Striker

Cast:

Siddharth,
Aditya Pancholi,
Padmapriya,
Vidya Malvade,
Ankur Vikal and Anupam Kher

Director:

Chandan Arora

Plot and Storyline:

Striker is a film that is made for the Indian audiences, or at least for the Indian who would want some resource material to make a foreigner understand what the urban culture of India is all about. The main protagonist of the movie is a board game called Carrom, which has never really been quite popular in the mainstream world. But, in India, Carrom was a game back in the seventies and eighties that could be compared to the Monopolys, and the first handheld video games.

The film is set in Malvani, which is quite near Malad, again a little place in Mumbai. So small is this place that there are no trains directly going to Malvani  (If Mumbai is a City, there are various areas, known as 'Stations' which have trains travel to and fro) and it is normally referred to as 'Malad Malvani'.

The movie tells the story of a young boy who lives in Malvani and as most individuals of that age and time, have dreams of going to Dubai. The boy pays some people who do not come true on their words, and it is this singular incident that makes him a pawn in the hands of fate.

As time progresses, the boy has just one friend of his, who is a drug addict and has been dealing with some antisocial elements but only as a small fry. The movie is quite exhaustive and the scriptwriter has done a good thing by connecting this mass of a story into small bulleted points of the boy trying to reach home during the '92 riots.

Review:

Very surprisingly, the movie is quite refreshing and even will have a retro aspect to the person who has been living in India in the 80s -90s. The makers have done a very good job of bringing to life the Malad Malvani area of the eighties and nineties, and one almost feels gawkish when they are transferred to a time when the biggest weapon a 'goonda' had was a chopper or a sword, and mobiles were still something that they would dream up of in a drug induced haze.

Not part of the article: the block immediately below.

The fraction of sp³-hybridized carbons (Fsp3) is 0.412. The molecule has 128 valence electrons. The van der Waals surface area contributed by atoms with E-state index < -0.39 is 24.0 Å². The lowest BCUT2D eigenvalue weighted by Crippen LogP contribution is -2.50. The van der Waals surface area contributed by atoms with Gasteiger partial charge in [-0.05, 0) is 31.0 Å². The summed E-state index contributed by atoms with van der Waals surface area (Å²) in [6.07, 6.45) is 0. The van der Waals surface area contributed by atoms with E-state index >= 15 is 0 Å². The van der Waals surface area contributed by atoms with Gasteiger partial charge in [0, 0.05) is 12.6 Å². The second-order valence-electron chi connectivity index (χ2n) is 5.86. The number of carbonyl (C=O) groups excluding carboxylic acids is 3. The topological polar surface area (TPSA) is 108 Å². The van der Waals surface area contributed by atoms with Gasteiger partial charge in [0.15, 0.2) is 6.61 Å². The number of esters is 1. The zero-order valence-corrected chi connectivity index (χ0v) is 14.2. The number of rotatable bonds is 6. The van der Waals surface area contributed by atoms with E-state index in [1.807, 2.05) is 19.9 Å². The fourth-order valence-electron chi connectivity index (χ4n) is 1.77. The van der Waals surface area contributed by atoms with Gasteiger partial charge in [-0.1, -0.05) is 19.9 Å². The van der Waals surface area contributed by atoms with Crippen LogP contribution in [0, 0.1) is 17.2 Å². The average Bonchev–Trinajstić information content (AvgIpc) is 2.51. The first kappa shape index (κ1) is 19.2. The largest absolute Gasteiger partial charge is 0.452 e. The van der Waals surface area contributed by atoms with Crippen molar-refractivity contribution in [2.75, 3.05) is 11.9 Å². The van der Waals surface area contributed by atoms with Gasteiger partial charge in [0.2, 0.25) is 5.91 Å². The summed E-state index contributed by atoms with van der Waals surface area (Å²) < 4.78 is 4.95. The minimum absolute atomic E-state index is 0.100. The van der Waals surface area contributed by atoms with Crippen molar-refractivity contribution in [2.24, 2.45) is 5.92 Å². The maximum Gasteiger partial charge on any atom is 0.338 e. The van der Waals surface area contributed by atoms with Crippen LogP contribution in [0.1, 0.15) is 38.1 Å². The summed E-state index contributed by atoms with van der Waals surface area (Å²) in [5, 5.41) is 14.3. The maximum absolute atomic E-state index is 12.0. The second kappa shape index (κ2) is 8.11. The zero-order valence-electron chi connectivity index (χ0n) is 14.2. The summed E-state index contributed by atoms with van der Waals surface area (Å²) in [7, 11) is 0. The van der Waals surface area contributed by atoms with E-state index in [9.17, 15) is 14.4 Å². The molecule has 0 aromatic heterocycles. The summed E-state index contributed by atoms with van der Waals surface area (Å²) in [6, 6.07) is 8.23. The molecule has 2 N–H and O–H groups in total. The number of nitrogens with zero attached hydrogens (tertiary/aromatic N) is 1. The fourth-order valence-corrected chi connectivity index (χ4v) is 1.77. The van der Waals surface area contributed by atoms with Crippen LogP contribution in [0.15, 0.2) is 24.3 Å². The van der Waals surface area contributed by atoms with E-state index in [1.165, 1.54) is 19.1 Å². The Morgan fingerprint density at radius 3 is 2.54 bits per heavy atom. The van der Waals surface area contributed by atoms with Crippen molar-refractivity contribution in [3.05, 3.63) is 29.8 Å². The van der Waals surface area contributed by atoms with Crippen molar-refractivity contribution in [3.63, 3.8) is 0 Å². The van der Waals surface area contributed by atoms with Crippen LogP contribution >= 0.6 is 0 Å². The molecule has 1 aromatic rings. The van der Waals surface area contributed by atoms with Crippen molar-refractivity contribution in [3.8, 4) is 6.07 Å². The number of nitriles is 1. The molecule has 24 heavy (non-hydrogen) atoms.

The game of carrom is not well known and therefore the carrom centric scenes will not hold the interest of people who are not well versed with either carrom or the culture that they are being introduced to. But we can safely say that carrom was very much a part of the culture and as shown, was the place for the underworld to experiment with the greed of the common man.

Another good aspect of the movie is that there are fresh faces for almost all the characters Aditya Panscholi has got a meaty role after a long long time and he has done a good job out of it. His characteristic as the younger 'Bhai' are quite realistic to a small time gangster in the '80s.

However, one negative aspect of the movie is that it lags somewhere in between, and while you know what is happening, you wonder as to why it's happening and whether the protagonist will ever take any action to avenge this or not.  Also, the fact that a movie has been named after a phrase used to describe a  Carrom player gives us the viewer the idea that Carrom would play a  more integral and active role in the movie. However, there is no special plot track that is related to the actual game of Carrom,  just the activity of playing Carrom.

Watch this movie if you want to get a glimpse of urban India before the gory blasts changed everything.





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Roy D'Silva

Roy Daniel D'Silva is a content writer who has written content on various topics on the Internet, right from dating to computer technologies.

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